For an executable with a digital certificate, it's easy enough to check for the certificate's information and origin by looking at the executable's properties. For example, here's what is shown for Skype:
These certificates are issued to a developer from a trusted Certification Authority (CA) and are used to sign the executable before distributing it. In theory, the CA should fully verify the identity of the developer applying for a certificate before issuing one, but in practice a CA is still a system involving imperfect entities and it's possible for a malware author to apply for and receive a "good" certificate from a trusted CA while never producing anything but malware.
If you refer back to the first image of the Skype certificates and select "Details", you'll be able to get more information about the certificate and its origin:
In this image, we can see exactly who the certificate was issued to and who issued it, along with relevant issue date and expiration information. This is a direct download from the official Skype site, so I can be pretty confident that the software was made by who it says. Likewise, the certificate was issued by the Microsoft Code Signing PCA, so we can be at least reasonably confident that the certificate is trustworthy. If you look at the "Certification Path" tab, you can trace the certificate all the way back to the root CA and again verify that everything looks as it should.
Determining whether or not the certificate is malicious or stolen can be difficult to detect, but is somewhat a matter of common sense. Does your certificate claim to be issued to a legitimate publisher (e.g., Microsoft) but you know that the software you downloaded is not from them? Something may be amiss. You can also look at the issuing CA and try to find information online about their reputation. Does the CA do a bad job of screening out people who distribute malware? Do they have a reputation for poor information security? If the issuer seems sketchy, then they very well may be. Relying on the reputation of CAs is a known vulnerability.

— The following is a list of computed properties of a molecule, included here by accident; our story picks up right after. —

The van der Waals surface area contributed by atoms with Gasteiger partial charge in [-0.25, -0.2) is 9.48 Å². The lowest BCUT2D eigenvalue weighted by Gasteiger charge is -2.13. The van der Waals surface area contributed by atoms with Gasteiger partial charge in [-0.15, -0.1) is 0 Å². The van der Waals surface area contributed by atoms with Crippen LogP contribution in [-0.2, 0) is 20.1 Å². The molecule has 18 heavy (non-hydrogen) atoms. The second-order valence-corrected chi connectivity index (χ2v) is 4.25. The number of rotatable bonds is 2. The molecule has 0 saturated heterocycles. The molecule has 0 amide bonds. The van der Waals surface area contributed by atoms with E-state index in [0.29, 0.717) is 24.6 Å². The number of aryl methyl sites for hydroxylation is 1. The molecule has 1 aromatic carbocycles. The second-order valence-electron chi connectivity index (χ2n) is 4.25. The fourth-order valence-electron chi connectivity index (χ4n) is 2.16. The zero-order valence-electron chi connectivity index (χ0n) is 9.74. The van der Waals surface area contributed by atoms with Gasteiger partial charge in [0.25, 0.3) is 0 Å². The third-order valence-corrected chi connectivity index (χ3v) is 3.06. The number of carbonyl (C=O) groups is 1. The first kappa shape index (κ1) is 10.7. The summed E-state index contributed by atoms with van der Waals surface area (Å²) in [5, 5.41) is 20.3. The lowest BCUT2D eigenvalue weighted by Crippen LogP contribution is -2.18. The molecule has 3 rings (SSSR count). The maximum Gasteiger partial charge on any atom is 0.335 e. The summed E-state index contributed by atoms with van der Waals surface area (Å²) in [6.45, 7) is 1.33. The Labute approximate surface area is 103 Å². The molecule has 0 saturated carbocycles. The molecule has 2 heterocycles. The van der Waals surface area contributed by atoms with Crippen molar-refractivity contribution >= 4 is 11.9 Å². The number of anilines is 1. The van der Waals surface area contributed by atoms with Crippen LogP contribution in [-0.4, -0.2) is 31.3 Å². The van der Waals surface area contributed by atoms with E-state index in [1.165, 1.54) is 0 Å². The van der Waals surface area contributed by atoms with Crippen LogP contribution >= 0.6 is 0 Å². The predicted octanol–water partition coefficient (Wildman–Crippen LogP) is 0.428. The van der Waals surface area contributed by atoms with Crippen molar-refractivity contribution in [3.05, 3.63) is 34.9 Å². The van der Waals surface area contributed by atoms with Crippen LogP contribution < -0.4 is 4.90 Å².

Now, as to your second question: the certificate consists of a private/public key pair, with the private key kept private (of course) and the public key distributed with the application. Using a code signing tool, a developer generates a hash of the executable and encrypts it with the private key. This hash is distributed with the public key portion of the certificate in the executable. On the user's end, a new hash of the executable is taken and decrypted with the public key to verify its integrity. This means that executables that have been modified after having been signed won't have a valid certificate and you should get a warning when trying to install or run them. If you want to see a list of certificates on your system (both trusted and untrusted), open up a command prompt window and run
Note that in order for a legitimate certificate to be "stolen" and malware to sign itself with it, it would need access to the private key. If the private key is exposed (like what happened to Dell several years ago...) then it is possible for a malware author to sign their software as if they were the developer to whom the certificate was issued. If this private key is kept private, then it should theoretically be safe. I think the answer to your second question is that you're a bit confused as to how code signing works, but if you did manage to come across a bit of malware that was attempting to generate signed code, I would keep an eye out for sections of code attempting to launch a
signtool instance, loading a
.pfx or other private key file, etc.
I am not an expert on code signing or certification authorities, so it's possible that there are cases where malware generates self-signed certificates, messes with root CAs on the system, etc., but someone more experienced than me would have to weigh in on that...
As for the dual-signing in your third question, it would be helpful to see an example of what you're talking about, but I did find that Skype is signed with two certificates. The primary difference between the two is the digest algorithm, with one being sha1 and the other sha256. This is likely a mechanism to deal with legacy users who have an operating system for which sha256 is not currently supported and require the older (and deprecated) sha1 digest algorithm. (see: https://security.stackexchange.com/questions/109629/deprecation-of-sha1-code-signing-certificates-on-windows)
For a more in-depth look at code signing and certification authorities, feel free to check out this MSDN article.